If you want to learn more about Garrison’s products and the production journey, you can watch the video below:




BFI London film festival 2013

October is a month full of cultural activities in London, not only there is a dozen or so art fairs for art lovers, but there is also the London film festival for film lovers. With so many films to choose from, it was almost impossible to choose just a handful… after spending hours/ days going back and forth, I finally picked several feature films and documentaries that brought me to India, Poland, Russia, Germany and Laos ( all in a week’s time).

Interestingly, out of the five films I picked, two of them won the best film ( Ida) and documentary ( My fathers, my mother and me) awards at the festival, so I guess the hours spent on studying the brochure paid off!

Here are the five films I saw at the festival:



Siddharth is film inspired by a true event in India directed by Canadian director, Richie Mehta. It tells a moving tale of a man searching for his 12-year old son who went missing after he was sent to work ( by the father) as a child labour in another city. The film reveals many social issues in India today: poverty, child labour, abducting and trafficking of children etc, and the saddest part is that we all know that this man’s tale is not the first and will not be the last. A very well acted, well paced and genuine film.



My personal favourite at the festival was The Rocket, directed by Australian director ( also a documentary maker), Kim Mordaunt. Set in Laos, the film is about a ‘cursed’ boy’s adventures after him and his family were evicted because of a new dam project. It is a very heart-warming story that I find quite inspiring, and the setting of Laos makes the film even more special. It was also intriguing to hear the director spoke about his casting choices and experience filming in Laos at the Q & A afterwards.



“Ida” is one of the most beautifully shot film that I have seen for years! Set in Poland during the 60s, the film was shot entirely in black and white, which worked amazingly well with two sensitive subject matters: religion and the Holocaust. Directed by U.K.-based Polish director, Pawel Pawlikowski, the film is sublime, well-acted, subtle and yet powerful, a well-deserved best film winner.



“My fathers, my mother and me” examines the controversial sex commune in Friedrichshof founded by Austrian artist Otto Muehl in 1972. The documentary’s director, Paul-Julien Robert spent 12 years of his childhood there and in the documentary, he revisits his former “home”, interviews his childhood friends, potential and biological fathers and confronts his own mother. Some of the footage from commune’s archive is quite shocking. It is a courageous, horrific and devastating documentary, and the Q & A with the director after the screening brought more insight to the whole saga and its effect had on the victims.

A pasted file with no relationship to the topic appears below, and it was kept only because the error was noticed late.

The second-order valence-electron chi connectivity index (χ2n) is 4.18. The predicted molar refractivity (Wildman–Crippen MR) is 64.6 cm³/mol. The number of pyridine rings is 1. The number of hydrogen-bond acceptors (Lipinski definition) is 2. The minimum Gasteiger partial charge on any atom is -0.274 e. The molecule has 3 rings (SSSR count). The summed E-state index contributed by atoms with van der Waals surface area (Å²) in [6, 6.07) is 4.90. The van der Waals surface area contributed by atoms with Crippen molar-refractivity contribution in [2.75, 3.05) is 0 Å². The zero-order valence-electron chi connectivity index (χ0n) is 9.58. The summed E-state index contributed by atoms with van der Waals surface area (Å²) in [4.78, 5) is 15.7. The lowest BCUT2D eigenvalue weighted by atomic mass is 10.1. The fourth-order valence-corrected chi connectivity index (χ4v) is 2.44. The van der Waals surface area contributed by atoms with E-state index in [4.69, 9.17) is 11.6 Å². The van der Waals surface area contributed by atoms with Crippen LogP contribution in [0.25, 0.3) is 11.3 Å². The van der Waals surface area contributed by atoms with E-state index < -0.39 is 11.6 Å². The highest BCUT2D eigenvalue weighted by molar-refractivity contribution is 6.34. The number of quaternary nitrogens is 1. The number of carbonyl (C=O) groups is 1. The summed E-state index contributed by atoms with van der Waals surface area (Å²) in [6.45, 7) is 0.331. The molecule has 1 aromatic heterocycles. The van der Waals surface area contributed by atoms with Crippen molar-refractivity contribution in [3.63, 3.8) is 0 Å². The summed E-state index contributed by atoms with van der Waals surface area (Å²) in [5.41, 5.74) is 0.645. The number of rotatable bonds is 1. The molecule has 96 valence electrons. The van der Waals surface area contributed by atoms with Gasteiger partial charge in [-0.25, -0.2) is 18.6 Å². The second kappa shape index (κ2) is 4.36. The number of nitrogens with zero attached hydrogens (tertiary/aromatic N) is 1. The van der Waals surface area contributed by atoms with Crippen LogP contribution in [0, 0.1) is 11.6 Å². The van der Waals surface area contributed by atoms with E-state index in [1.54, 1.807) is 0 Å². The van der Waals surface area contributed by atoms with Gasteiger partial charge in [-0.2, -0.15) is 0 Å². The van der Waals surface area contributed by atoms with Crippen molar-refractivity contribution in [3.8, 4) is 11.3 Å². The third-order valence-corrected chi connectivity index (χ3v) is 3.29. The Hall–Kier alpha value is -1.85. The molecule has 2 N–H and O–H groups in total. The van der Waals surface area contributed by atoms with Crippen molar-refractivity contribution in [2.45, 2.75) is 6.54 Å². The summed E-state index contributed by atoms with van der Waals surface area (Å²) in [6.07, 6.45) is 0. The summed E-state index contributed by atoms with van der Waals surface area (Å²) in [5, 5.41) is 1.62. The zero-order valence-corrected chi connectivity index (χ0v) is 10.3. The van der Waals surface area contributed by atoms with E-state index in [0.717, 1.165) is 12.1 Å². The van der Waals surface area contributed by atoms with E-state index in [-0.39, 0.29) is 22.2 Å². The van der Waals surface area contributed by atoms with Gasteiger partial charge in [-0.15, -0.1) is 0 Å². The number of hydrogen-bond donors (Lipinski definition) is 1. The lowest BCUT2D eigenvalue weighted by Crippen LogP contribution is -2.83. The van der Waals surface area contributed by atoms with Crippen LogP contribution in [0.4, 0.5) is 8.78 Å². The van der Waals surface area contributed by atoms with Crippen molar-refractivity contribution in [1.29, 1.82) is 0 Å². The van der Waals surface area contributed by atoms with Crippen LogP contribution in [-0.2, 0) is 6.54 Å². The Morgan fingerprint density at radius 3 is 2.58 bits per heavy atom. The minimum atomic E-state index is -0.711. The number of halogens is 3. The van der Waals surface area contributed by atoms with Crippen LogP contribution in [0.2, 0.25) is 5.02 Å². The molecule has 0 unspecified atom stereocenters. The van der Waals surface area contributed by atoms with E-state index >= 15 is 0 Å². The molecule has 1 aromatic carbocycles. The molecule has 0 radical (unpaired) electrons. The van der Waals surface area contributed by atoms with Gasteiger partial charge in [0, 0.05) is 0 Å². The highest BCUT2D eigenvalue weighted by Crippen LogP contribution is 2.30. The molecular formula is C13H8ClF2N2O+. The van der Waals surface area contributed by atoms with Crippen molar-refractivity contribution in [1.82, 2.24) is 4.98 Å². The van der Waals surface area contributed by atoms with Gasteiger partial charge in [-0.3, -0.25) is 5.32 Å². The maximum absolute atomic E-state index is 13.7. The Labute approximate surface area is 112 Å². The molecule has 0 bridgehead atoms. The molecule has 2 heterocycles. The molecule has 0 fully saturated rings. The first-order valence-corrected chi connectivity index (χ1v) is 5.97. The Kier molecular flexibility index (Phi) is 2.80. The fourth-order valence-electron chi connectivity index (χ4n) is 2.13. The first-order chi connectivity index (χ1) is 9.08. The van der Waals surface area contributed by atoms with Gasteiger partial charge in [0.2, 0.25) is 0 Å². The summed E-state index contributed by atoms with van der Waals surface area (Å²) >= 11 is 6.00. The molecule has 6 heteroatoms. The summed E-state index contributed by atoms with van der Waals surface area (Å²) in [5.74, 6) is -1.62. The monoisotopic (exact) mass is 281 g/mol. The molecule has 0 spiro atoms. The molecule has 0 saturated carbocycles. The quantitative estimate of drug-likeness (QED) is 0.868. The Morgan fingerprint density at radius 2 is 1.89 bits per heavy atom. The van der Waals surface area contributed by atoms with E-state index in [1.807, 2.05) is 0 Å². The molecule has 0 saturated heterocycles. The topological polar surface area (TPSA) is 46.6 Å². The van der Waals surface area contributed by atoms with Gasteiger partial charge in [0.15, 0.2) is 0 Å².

“Pipeline” is a documentary directed by Vitaly Mansky, focusing on Russia’s Urengoy-Pomary-Uzhhorod pipeline, which transports gas from Western Siberia to Western Europe. The film has no real narrative, it simply follows and examines different people/ communities on route. Although the subject is interesting and the cinematography is impressive, it was difficult to engage fully and sit through it for over two hours ( some even walked out of the cinema). A slightly disappointing one out of all the films I saw at the festival, despite its well intention.



I really wanted to see “Like father like son” at the festival, a film directed by Hirokazu Koreeda who is regarded as one of the best Japanese directors working today. But knowing that it is going to be shown right after the festival, I waited and watched it afterwards, and I was completely blown away by it. Aside from sobbing away at various moments during the film, I also felt quite emotional after the viewing. The only flaw of the film is that it is slightly too long, otherwise, it would be almost flawless ( though I am aware that this film is not everyone’s cup of tea). It is subtle, insightful, sensitive, heart-breaking and heart-warming at the same time, and the acting is natural ( the kid Keita is just too adorable) and convincing.

I would include this in my top four favourite films of the year, along with The Rocket, Before Midnight, The act of killing and Go Grandriders. If you have not seen it, go and see it, but be sure to bring some tissue with you.


Autumn hike in Kent

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Since my calligraphy classes resumed in September, I have not been able to get out of London for day hikes. Last weekend, my class was cancelled and so I was able to spend the day hiking along the Darent Valley Path in Kent.